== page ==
The positioning statement should be short and to the point, yet also embody how you want people to feel about you when they interact with you.  I use my positioning statement to evaluate where I am in my journey and what decisions I need to make to keep moving forward.  I’ve recently become an “empty nester” and am at a cross roads in many ways.  My positioning statement is an invaluable tool that is fueling the way I manage my personal brand during my personal transition.

Now it’s your turn – get started today:  What’s the positioning your personal brand statement?

Love Your Brand!

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About The Author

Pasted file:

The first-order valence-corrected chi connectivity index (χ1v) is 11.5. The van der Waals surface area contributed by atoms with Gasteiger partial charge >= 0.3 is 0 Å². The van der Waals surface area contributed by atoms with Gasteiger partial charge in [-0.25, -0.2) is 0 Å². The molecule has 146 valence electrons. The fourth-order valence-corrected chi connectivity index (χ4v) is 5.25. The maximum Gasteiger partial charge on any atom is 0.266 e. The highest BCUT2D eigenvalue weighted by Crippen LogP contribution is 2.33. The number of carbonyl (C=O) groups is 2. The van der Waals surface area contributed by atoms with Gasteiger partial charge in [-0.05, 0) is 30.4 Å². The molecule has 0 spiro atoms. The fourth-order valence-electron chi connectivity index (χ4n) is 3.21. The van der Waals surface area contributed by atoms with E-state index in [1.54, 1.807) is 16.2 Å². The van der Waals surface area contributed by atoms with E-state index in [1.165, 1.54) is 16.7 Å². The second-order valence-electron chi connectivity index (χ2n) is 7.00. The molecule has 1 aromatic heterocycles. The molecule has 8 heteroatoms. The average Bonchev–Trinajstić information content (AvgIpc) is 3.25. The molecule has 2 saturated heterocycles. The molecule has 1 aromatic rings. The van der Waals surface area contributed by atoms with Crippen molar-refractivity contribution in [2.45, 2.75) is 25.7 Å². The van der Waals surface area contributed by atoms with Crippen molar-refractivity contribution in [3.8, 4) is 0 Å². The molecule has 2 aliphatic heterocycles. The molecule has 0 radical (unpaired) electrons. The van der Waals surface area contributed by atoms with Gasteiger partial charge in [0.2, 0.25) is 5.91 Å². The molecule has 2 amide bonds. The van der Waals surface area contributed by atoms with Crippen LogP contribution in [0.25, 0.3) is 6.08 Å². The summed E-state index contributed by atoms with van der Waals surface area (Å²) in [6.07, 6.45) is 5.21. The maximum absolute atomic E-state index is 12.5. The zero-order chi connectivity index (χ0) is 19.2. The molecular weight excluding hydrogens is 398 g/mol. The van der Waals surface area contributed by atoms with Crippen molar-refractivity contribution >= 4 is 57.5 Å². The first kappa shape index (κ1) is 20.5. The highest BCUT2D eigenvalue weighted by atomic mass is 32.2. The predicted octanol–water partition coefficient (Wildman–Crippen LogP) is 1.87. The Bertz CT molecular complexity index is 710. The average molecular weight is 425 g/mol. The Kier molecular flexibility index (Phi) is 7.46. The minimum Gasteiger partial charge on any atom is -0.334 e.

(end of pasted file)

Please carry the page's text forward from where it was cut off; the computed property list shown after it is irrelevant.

Entrepreneur of the Year, Agency of the Year, Most Creative Agency, Thought Leadership Certificate of Excellence, Social Media Icon – these are not accolades that Jim Joseph takes lightly or too seriously either. They inspire him everyday to continue to excel and to learn. Jim Joseph is the kind of guy that actually watches the television commercials rather than skipping through them. He scans the magazine ads before ever reading the columns, hard copy and online. Don't be surprised to find him in his office, legs propped up, flipping through Twitter on his iPad. As the President of Cohn & Wolfe North America, Jim brings over twenty-five years of consumer marketing leadership, bold management prowess, and a fine head of hair to the agency. If running this gig wasn't big enough, he's also a three-time author, blogger, professor at New York University, and regular contributor to Entrepreneur and Huffington Post. To top it off, he's on the Board of Directors for the number one branding school in the country, The Brand Center at VCU, as well as The Council of PR Firms and DTC Perspectives. With the strength of a power-lifting honey badger and the intelligence of, well, an NYU professor, Jim's boldest move was transforming what was a struggling pharmaceutical advertising agency into an integrated marketing powerhouse, Saatchi & Saatchi Wellness. By moving from "sickness" to "wellness", and from silo'd to holistic, Jim engineered a makeover that included new capabilities in CRM, promotion, and digital, as well as a new mix of clients beyond pharma into diverse areas of wellness. Fulfilling a lifelong dream, Jim published his first marketing book in 2010 called The Experience Effect, which showed how building a powerful brand experience creates shareable consumer loyalty. As Jim says, "without a great brand experience, you're just another product." The book garnered much critical acclaim, winning a Silver Medal for Best Marketing Book from Axiom. We'd bet his mother has a copy bolted to the refrigerator. Sequels take a look at applying that big brand theory to small business with The Experience Effect for Small Business and now personal branding with The Personal Experience Effect. His daily blog and continuing contributions to Entrepreneur and Huffington Post remind us that, "marketing is a spectator sport," as he touches on big brand experiences as well as advice for anyone in marketing, even if you are just marketing yourself!